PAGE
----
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4 Scandals Democrats Are Already Struggling To Contain In 2021

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Brianna Lyman News and Commentary Writer
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Less than two months into 2021, Democrats are already struggling to contain a range of serious PR issues despite the fact that they now control the White House, Congress and a range of powerful institutions.

New York nursing home scandal

Democratic New York Gov. Andrew Cuomo allegedly went to great lengths to hide the true numbers of coronavirus-related nursing home deaths because he was concerned about federal prosecution, according to a report from The New York Post (NYP).

A health department order issued in March required nursing homes accept COVID-19 positive patients, sparking backlash. The New York State Department of Health then altered its counting procedure so that they only counted residents who died while actually physically present at the facility, as has been previously reported. The Department of Health later confirmed to the Daily Caller News Foundation (DCNF) that it changed its reporting procedures regarding nursing home deaths around May 3.

Cuomo insisted that the state had one of the lowest nursing home fatality rates and that the March order did not contribute to nursing home fatalities.

State Attorney General Letitia James issued a report in January that found Cuomo’s administration underreported nursing home coronavirus deaths by as much as 50%.

Melissa DeRosa, a top aide to the governor, told state lawmakers that the administration purposely withheld nursing home data because they feared former President Donald Trump’s Department of Justice might use it against them.

The FBI and a U.S. attorney are now investigating Cuomo and his administration for their handling of coronavirus data, two sources familiar with the matter told ABC News.

Schools reopening — or maybe not

President Joe Biden pledged to reopen a majority of schools within his first 100 days of presidency in December, as long as Congress could provide necessary funding.

“If Congress provides the funding, we need to protect students, educators and staff. If states and cities put strong public health measures in place that we all follow, then my team will work to see that the majority of our schools can be open by the end of my first 100 days,” Biden said.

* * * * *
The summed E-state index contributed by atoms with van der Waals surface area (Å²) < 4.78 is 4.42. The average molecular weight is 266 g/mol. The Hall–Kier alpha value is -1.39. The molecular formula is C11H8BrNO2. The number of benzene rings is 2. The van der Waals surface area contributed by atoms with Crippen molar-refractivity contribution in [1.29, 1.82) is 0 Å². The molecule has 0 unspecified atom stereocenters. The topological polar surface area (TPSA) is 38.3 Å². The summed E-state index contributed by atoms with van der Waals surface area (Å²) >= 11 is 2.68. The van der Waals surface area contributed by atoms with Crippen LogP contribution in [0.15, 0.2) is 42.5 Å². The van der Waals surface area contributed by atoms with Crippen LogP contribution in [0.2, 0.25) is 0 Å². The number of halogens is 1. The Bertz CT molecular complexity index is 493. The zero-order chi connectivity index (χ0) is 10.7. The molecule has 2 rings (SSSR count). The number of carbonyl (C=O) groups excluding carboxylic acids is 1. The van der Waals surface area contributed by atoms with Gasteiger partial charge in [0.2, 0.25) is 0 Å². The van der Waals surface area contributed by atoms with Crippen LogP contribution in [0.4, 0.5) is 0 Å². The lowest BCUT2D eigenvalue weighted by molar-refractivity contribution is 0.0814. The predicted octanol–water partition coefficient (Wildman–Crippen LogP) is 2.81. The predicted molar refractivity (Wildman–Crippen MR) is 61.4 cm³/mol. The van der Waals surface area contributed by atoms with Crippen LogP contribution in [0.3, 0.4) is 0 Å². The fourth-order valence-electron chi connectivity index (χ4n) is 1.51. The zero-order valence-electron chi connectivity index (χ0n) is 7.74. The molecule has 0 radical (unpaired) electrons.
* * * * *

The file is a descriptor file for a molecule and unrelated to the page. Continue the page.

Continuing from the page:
White House press secretary Jen Psaki said in early February that reopening schools would basically just call for “most” schools to have in-person learning “at least” one day a week by Biden’s 100th day in office, a goal that has already been surpassed in most schools.

That statement was later backtracked by Biden himself who said it was a “mistake in communication.”

Biden said he actual goal is to open school for K-8  students for five days a week, noting it would be harder to open up high schools.

The Biden administration has appeared to struggle to keep up with its own school reopening plans, with Biden’s Centers for Disease Control and Prevention (CDC) Director Dr. Rochelle Walensky saying on Feb. 3 that vaccinating teachers isn’t a “prerequisite” to reopening schools.

Psaki walked back Walensky’s statement mere hours after she made it.

Coronavirus vaccination strategy

Biden and his administration made various statements about the coronavirus vaccine that ended up having to be disputed by the same experts he said he was going to trust as leaders.

White House chief of staff Ron Klain told CNN in January that the then-incoming Biden administration would “fix” the “huge mess” they inherited from the Trump administration on coronavirus vaccine rollout. Klain said the vaccine rollout was slow and that a vaccine reserve stockpile did not exist.

Vice President Kamala Harris even said in February that the Biden administration had to start “from scratch” when it came to vaccine distribution. (RELATED: ‘Either Not Telling The Truth Or Mentally Gone’: Trump Rips Biden Over Vaccine Claim)

However, Dr. Anthony Fauci, the head of the National Institutes for Allergy and Infectious Disease, contradicted that claim as early as January, telling reporters that the Biden administration was certainly “not starting from scratch because there is activity going on in the distribution.”

Jobs lost to green energy

On Biden’s first day in office, he signed an executive order revoking the Keystone XL pipeline permit. The decision is estimated to cost approximately 11,000 American jobs.

Biden’s climate czar John Kerry said that workers who lost their jobs due to the administration’s climate policies can find jobs making solar panels instead.

Kerry said Biden wants to “make sure [displaced workers] have better choices, that they have alternatives. They can be the people who go to work to make those solar panels,” noting that the focus of the Biden climate plan is to grow clean energy jobs.

Fox’s Peter Doocy asked Psaki when the “green jobs” promised to workers formerly employed in the fossil fuel industry would be available.

Psaki did not have a specific answer, instead saying Biden will focus on putting forward a jobs plan in the next few weeks “or months.”